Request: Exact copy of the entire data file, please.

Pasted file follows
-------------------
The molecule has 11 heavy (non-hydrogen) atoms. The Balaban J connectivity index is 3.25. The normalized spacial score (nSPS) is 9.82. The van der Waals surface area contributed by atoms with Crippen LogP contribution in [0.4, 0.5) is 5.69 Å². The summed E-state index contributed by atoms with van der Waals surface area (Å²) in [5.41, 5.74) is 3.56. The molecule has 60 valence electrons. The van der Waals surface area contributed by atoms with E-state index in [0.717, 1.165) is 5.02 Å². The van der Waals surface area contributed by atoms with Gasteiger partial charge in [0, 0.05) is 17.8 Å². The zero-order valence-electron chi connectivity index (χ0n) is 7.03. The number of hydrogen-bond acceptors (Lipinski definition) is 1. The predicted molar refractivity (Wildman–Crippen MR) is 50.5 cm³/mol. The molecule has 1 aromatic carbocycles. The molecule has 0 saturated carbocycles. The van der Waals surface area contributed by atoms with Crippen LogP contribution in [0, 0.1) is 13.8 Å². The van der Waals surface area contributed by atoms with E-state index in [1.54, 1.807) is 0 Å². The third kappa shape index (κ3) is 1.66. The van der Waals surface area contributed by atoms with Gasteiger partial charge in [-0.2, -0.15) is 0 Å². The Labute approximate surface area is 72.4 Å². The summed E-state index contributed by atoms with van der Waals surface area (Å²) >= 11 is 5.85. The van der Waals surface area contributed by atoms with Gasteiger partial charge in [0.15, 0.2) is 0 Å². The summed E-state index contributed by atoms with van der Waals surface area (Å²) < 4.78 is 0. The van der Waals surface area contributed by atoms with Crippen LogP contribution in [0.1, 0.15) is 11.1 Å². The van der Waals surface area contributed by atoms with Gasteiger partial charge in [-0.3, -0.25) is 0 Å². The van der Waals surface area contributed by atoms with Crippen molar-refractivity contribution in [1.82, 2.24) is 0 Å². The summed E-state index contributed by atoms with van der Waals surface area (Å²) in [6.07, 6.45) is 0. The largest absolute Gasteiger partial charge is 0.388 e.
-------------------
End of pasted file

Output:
The molecule has 11 heavy (non-hydrogen) atoms. The Balaban J connectivity index is 3.25. The normalized spacial score (nSPS) is 9.82. The van der Waals surface area contributed by atoms with Crippen LogP contribution in [0.4, 0.5) is 5.69 Å². The summed E-state index contributed by atoms with van der Waals surface area (Å²) in [5.41, 5.74) is 3.56. The molecule has 60 valence electrons. The van der Waals surface area contributed by atoms with E-state index in [0.717, 1.165) is 5.02 Å². The van der Waals surface area contributed by atoms with Gasteiger partial charge in [0, 0.05) is 17.8 Å². The zero-order valence-electron chi connectivity index (χ0n) is 7.03. The number of hydrogen-bond acceptors (Lipinski definition) is 1. The predicted molar refractivity (Wildman–Crippen MR) is 50.5 cm³/mol. The molecule has 1 aromatic carbocycles. The molecule has 0 saturated carbocycles. The van der Waals surface area contributed by atoms with Crippen LogP contribution in [0, 0.1) is 13.8 Å². The van der Waals surface area contributed by atoms with E-state index in [1.54, 1.807) is 0 Å². The third kappa shape index (κ3) is 1.66. The van der Waals surface area contributed by atoms with Gasteiger partial charge in [-0.2, -0.15) is 0 Å². The Labute approximate surface area is 72.4 Å². The summed E-state index contributed by atoms with van der Waals surface area (Å²) >= 11 is 5.85. The van der Waals surface area contributed by atoms with Gasteiger partial charge in [0.15, 0.2) is 0 Å². The summed E-state index contributed by atoms with van der Waals surface area (Å²) < 4.78 is 0. The van der Waals surface area contributed by atoms with Crippen LogP contribution in [0.1, 0.15) is 11.1 Å². The van der Waals surface area contributed by atoms with Gasteiger partial charge in [-0.3, -0.25) is 0 Å². The van der Waals surface area contributed by atoms with Crippen molar-refractivity contribution in [1.82, 2.24) is 0 Å². The summed E-state index contributed by atoms with van der Waals surface area (Å²) in [6.07, 6.45) is 0. The largest absolute Gasteiger partial charge is 0.388 e.